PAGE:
So I'd suggest that you put the corkscrew back on the shelf and instead look for a gift that will help your recipient out on the road. For the price of the Big Corkscrew you could gift a new Campagnolo component, such as a cassette or a front derailleur, but you'd need to make sure you knew exactly what you were buying so not to fall foul of compatibility issues. Better still, choose something that will help their prized Italian drivechain run smoothly, prolonging its life in the process...
Such as this 'Ultimate' cleaning kit from Muc-Off. Like the Campy corkscrew it's no ordinary gift. As the name suggests it's designed as a do-it-all solution, with a host of brushes and cloths for different parts of the bike alongside lubes, sprays and cleaning fluids. It all comes in practical toolbox, hopefully preventing the items from becoming strewn around your garage!
Given the high price of drivechain components these days, as well as road and gravel bikes in general, it's a practical gift that will keep on giving, adding many miles and smiles along the way.
The Muc-Off Ultimate Bicycle Cleaning Kit
This 10-piece kit lives up to its name, featuring pretty much all you need to clean and lube your bicycle. It includes a bike cleaner, a microcell sponge, a soft wash brush, a detailing Brush, a two-prong brush, a microfiber cloth, a drivetrain cleaner, bike spray and some wet lube - and comes in a sturdy toolbox for handy storage.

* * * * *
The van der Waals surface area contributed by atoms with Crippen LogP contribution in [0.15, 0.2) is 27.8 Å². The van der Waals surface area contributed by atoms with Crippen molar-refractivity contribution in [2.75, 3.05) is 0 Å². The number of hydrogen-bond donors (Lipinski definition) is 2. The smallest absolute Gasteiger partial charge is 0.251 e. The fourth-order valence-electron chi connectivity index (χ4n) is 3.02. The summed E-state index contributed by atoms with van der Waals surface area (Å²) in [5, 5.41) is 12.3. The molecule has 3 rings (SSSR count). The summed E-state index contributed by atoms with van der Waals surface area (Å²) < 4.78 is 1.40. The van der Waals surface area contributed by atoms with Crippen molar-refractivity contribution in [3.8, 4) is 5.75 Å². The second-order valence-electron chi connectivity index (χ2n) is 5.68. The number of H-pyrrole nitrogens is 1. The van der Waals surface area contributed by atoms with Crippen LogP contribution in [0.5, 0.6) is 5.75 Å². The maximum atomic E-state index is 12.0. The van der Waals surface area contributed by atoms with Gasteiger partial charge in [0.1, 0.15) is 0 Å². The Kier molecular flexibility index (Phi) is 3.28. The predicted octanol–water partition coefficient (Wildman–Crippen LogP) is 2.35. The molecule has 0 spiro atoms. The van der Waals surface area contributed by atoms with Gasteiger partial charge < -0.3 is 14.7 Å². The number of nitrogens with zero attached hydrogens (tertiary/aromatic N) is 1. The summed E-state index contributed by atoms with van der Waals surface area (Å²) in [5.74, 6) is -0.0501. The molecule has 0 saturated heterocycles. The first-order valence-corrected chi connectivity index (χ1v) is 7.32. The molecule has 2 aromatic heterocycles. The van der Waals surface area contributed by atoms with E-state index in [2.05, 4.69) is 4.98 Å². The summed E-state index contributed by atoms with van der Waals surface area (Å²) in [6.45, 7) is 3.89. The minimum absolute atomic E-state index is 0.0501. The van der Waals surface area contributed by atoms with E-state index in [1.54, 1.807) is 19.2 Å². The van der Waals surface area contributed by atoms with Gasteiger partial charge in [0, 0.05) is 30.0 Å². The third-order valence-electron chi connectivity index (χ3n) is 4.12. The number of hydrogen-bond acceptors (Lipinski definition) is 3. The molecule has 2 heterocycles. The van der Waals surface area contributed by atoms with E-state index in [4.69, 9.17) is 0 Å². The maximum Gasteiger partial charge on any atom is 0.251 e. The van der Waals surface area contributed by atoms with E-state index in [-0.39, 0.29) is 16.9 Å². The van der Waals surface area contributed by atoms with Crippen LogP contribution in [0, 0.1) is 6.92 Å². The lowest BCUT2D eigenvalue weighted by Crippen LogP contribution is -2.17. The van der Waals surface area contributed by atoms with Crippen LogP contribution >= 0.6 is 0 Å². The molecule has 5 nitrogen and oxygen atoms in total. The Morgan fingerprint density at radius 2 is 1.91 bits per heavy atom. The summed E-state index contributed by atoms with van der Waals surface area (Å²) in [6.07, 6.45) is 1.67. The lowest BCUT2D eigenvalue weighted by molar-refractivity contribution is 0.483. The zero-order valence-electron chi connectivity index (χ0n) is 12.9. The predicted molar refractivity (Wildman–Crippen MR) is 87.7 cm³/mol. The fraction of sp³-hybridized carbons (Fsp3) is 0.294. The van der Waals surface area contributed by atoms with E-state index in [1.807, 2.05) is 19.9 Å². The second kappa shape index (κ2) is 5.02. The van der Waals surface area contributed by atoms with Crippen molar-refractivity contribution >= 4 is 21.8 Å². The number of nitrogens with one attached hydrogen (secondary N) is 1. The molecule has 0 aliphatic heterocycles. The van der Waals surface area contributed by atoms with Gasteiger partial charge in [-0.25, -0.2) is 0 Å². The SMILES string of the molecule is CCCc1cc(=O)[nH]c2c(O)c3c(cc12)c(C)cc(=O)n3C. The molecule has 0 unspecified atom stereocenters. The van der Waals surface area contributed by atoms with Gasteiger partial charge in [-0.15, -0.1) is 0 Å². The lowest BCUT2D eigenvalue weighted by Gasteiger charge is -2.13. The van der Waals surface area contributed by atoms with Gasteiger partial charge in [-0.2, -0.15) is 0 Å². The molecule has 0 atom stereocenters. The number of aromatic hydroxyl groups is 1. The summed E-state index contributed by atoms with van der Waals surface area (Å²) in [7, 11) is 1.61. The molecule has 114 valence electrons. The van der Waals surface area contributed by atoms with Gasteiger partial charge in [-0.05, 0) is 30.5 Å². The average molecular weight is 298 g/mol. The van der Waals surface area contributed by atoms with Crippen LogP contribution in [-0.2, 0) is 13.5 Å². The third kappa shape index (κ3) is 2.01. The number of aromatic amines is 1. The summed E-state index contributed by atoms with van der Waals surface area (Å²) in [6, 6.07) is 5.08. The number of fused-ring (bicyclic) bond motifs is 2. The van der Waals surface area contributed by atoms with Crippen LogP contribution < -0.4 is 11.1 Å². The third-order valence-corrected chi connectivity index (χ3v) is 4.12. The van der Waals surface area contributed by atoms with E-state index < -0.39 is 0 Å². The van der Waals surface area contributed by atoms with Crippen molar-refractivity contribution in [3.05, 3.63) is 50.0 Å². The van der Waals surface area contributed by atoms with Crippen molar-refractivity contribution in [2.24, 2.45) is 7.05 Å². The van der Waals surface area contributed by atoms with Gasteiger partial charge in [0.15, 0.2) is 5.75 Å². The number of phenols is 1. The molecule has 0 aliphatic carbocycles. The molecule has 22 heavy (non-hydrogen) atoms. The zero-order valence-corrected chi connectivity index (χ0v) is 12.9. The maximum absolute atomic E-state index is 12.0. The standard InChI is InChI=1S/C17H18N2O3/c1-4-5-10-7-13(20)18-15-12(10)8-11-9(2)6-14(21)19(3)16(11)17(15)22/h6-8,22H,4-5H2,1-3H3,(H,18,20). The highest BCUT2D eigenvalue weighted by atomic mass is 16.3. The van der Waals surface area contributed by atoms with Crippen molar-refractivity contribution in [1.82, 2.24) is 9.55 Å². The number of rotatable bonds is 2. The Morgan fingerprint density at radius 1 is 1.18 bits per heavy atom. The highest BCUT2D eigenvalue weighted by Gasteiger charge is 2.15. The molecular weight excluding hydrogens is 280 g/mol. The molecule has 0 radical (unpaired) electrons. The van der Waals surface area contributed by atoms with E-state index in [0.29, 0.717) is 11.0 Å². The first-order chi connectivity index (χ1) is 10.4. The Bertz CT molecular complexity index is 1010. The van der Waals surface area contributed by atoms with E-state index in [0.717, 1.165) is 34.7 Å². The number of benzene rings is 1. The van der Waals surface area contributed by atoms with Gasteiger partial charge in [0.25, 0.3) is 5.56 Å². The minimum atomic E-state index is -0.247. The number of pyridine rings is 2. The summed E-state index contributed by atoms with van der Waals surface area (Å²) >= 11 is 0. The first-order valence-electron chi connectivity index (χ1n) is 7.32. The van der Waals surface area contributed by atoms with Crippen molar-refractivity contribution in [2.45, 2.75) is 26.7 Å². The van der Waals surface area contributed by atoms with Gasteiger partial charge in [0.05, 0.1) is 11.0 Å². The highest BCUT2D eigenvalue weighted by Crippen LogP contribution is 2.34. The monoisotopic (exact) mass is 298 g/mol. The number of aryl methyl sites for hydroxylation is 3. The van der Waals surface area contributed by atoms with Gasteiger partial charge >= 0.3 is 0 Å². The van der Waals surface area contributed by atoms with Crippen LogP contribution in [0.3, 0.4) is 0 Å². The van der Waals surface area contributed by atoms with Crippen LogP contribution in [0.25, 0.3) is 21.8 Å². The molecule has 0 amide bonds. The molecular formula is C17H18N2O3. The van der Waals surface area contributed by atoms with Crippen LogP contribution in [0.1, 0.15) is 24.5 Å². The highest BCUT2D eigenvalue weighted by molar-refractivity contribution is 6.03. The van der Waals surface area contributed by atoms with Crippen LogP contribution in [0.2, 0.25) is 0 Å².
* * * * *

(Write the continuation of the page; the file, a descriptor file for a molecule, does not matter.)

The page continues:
Novelty cycling socks
United Oddsocks On Your Bike socks
A pack of six to be worn as three 'odd' pairs, the On Your Bike socks features different vistas, with a cyclist riding along on each one. They're made from an 80% cotton, 19% polyamide, 1% elastane blend and are designed to sit mid-calf.
Receiving socks for Christmas is an enduring joke, likely because it's still played out year after year. I've been on the receiving end a few times but truth be told it's the particular socks in question that make them unwanted rather than socks per se.
Take these novelty cycling socks. While they might seem like the ideal gift from the perspective of a relative who believes that you like cycling so much you need it emblazoned on anything and everything you own, to you - the actual cyclist - they're really not much use. Too gaudy to wear with street clothes and unsuitable for actually using on the bike, they're more likely to find a permanent place at the back of your sock drawer.
So instead, if you're set on gifting hosiery to a cyclist, why not opt for a pair of quality cycling socks that are fit for purpose? For me, especially in the colder months, there's none better than DeFeet's Woolie Boolies.